• Impact and treatment of service failures: The deployment of AI and robotic process automation (RPA) solutions also raises a number of novel issues around the impacts of service failures, due to higher volume of tasks undertaken. Any incidents or failures that arise are likely to not just perpetuate but accelerate, becoming catastrophic, with a significant impact on an organization’s business. The risk of perpetuation of mistakes means that human supervision of the technology outputs will still be beneficial to mitigate the risks of perpetuation of errors. Similarly, the impact the system being unavailable is likely to be compounded by the absence of a manual workaround. Organizations should consider their contracting risk profiles carefully, assessing how the contract would respond to a significant outage impacting trading or a significant loss of derived data and learnings and consider liability provisions through this lens.

Across the rest of the world, the impact of AI is causing regulators to consider laws for the regulation of AI. For example, in late 2017, a group of US senators and representatives developed the Fundamentally Understanding the Usability and Realistic Evolution of Artificial Intelligence Act of 2017 (dubbed the FUTURE Act) to establish a federal committee to advise on topics relating to the development of AI, study aspects of AI and report to the Secretary of Commerce on legislative recommendations. In December 2018, the European Commission’s High-Level Expert Group on AI released draft Ethics Guidelines for Trustworthy AI as a working document for stakeholders’ consultation. A final version is due this spring. All this suggests we can expect legislation to come into force, probably within the next one to two years, leading to a new regulatory environment that businesses will need to navigate.

Insurtechs: Collaboration and investment

Tel Aviv is already a global leader in insurtechs (startups focused on technology in the insurance sector); companies which are turning insurance on its head by creating new ways of pricing, producing, distributing and servicing insurance policies. As insurtechs proliferate (there are already estimated to be 400 such startups in Tel Aviv alone), so too will collaboration and investment opportunities for incumbents who are looking for strategies to respond to change. By being ahead of the curve in this respect, Tel Aviv’s global influence in the insurance sector is set to grow in 2020 and beyond.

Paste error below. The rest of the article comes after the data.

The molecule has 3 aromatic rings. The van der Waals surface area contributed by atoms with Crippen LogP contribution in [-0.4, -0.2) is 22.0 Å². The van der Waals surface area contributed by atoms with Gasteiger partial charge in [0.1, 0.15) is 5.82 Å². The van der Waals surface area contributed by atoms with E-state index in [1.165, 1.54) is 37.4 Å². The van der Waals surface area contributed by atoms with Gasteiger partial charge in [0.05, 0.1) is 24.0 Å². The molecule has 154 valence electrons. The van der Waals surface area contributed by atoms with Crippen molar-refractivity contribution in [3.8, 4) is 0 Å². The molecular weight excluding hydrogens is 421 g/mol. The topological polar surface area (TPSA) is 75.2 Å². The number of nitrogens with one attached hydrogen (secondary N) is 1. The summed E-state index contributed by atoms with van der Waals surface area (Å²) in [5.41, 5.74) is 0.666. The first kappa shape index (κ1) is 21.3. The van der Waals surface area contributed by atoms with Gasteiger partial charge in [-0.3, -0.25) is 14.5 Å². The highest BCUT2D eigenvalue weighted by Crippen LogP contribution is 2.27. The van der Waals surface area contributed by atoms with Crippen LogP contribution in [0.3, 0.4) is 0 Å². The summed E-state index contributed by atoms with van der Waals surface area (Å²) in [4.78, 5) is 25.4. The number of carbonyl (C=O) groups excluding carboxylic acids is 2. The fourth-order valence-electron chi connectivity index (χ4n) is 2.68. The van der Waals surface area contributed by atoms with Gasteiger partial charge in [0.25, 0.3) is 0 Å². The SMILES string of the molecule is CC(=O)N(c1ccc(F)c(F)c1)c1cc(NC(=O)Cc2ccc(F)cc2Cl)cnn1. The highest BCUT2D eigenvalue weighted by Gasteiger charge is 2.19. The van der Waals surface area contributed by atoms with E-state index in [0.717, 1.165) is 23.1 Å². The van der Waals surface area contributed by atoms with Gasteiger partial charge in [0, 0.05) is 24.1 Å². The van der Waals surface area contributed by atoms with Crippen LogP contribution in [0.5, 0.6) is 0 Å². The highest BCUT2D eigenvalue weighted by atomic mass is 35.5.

Today, incumbent organizations in Israel and elsewhere understand there is an innovation gap: the pace of change in technology is outstripping their ability to innovate and keep up with changing consumer behaviors and market demands.

Organizations are acknowledging that they cannot – and from a financial and operational risk perspective should not – try to do everything themselves. In some areas, partnering is the better option. Innovating and developing new solutions takes time, money and management focus, all of which are finite resources, so being able to partner with insurtechs is a viable approach to addressing and closing the innovation gap.

Our work with financial services organizations suggests that the proportion of organizations with a high level of engagement with fintechs and insurtechs is set to almost double (from 30% to 55% of FS organizations) over the next two years, indicating that we can expect to see a new age of collaboration, adoption and investment. Indeed, at least 16 global financial service firms have increased their investment and engagement with the fintech sector in Israel in the past 18 months, with that trend set to continue in the next few years.

The term partnering encompasses a range of models for incumbent organizations to work with insurtechs.

Among these models:

  • Investment in startups– either directly or through a specific corporate venture capital (CVC) arm. Many large corporates have established specific CVC funds that sit outside their primary corporate structures, in a manner similar to the funds established by VC or private equity investors. Some of these funds have investment strategies focused around growth, while others are focused more on strategic investments in adjacent areas. For example, Ping An Insurance, the largest insurer in China by market value and the second-largest life insurer in terms of premiums, invested USD1 billion in its Ping An Global Voyager Fund, which focuses on fintech and healthcare-related technologies, which has obvious synergies with its life insurance platform.
  • Partnerships or joint ventures– these types of models can vary greatly from deal to deal, but they typically involve a combination of investment by both the incumbent and the insurtech, together with service arrangements.